Not traveling by boat, we were undeterred, and visited a couple of times to see what might be hanging out in this blessedly quiet corner of the Sea of Cortez.
Rocks, of course, mean tide pools, and there were some neat objects to see here.
I didn’t pick this up, but think it was an echinoderm.
This stunning little shell I also left unidentified:
But it’s now here on a shelf if any conchologer wants to see another photo.
We were on surer ground with the birds.
Brandt’s cormorants were the most abundant representative of their genus during our entire stay; they’ve pretty clearly been using this loafing spot for a while.
(Am I the only one who is always a bit bored by this species? There are so many stunning phalacrocoracids, and these poor creatures — “Bland’s cormorants” — just don’t have much too ’em.)
I’d expected to see some rocky shorebirds, too, maybe a dunlin or ruddy turnstone, but on our first outing all we could find were spotted sandpipers crawling busily around the crevices. Our second visit was more productive.
Heard before it was seen, appropriately enough, this wandering tattler braved the dashing waves to clamber big-footed around the rocks, crouching to explore the barnacle shells
then leaping high into the air as the water crashed around it.
We finally left the tattler — a life bird for Alison, and certainly the best and most prolonged views of the species I’ve ever had — to explore the desert behind the dunes. There wasn’t much to see beyond the usual ash-throated flycatchers, verdins, and cactus wrens, but I finally saw a lesser goldfinch, a bird we should have been running into every day. And the first time, I think, I’d seen that species and a tattler within five minutes of each other.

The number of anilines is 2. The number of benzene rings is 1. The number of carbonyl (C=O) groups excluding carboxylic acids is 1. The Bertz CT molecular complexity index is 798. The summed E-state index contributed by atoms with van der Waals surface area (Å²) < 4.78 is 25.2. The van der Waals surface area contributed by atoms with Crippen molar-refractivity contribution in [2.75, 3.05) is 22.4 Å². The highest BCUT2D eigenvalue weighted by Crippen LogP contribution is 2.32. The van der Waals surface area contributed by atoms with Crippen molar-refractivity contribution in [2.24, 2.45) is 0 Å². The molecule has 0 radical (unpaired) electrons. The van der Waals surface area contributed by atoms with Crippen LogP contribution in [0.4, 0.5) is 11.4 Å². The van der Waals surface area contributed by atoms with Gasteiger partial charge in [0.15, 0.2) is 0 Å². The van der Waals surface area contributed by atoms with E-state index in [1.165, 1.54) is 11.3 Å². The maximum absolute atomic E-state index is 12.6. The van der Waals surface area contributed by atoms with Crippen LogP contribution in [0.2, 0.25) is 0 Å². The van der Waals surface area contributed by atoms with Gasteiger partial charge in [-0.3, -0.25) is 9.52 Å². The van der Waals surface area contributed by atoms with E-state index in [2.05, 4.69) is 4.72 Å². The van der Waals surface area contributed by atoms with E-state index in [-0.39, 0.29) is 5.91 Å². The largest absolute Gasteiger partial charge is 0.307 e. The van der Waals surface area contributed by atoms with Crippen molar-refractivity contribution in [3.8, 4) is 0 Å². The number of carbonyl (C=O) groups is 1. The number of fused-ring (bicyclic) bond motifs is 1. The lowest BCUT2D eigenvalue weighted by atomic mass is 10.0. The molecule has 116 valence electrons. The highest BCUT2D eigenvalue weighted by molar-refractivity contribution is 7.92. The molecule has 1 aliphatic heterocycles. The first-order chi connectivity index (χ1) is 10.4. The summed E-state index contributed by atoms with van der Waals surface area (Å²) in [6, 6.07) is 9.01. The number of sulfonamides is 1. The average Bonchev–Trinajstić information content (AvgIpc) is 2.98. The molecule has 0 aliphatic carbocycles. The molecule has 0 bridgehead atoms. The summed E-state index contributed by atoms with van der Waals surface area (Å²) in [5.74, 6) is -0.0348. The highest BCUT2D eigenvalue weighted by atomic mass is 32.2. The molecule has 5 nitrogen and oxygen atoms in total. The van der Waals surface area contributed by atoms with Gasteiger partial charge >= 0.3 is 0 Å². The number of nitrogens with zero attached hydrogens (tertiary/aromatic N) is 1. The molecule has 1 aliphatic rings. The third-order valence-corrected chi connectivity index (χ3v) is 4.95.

One hundred fifty years ago today in Hannover, Paul Georg Heinrich Martin Reinhold Leverkühn first saw the light of day. Leverkühn studied in Kiel, Strasbourg, and Munich, and practiced medicine in that last city before accepting an appointment as privy secretary to Ferdinand I of Bulgaria in 1892. Ferdinand was an enthusiastic botanist and entomologist, and just a month after Leverkühn’s arrival in Sofia, his job description was altered to make him director of the prince’s extensive natural historical collections.
Leverkühn’s own interests were ornithological. Ferdinand funded collecting expeditions across western and central Europe and to Russia and Turkey, the fruits of which filled the drawers and cases of the new museum built under Leverkühn’s direction.
Like most birders then and now, Leverkühn found as much satisfaction in the library as in the field. By 1905,
in the blossom of his best manly years, at the center of a rich circle of influence, and amid the pleasures of scholarly creativity,
he was about to embark on what would have been one of the greatest bibliographic works in the ornithological tradition. It was not to be, though. In December of that year, at the age of 38, Leverkühn died in Sofia, the victim of typhoid fever.
And how are you starting your own birding year 2017?
Even a century ago, it was a red-letter day when a bird was added to the California list. Just such a day was New Year’s Eve 1916, when Laurence M. Huey went out to set some mammal traps in his yard, a few miles north of Bard.
I noticed a thrasher scratching on the shady side of a neighbor’s wood pile. On collecting the bird, I was surprised to find it to be a Palmer Thrasher.
The bird Huey shot was the first record of the species ever in California, where it is still a rarity.
A fine way to end the year — less so, perhaps, for that adult female thrasher, now reposing in the San Diego Natural History Museum.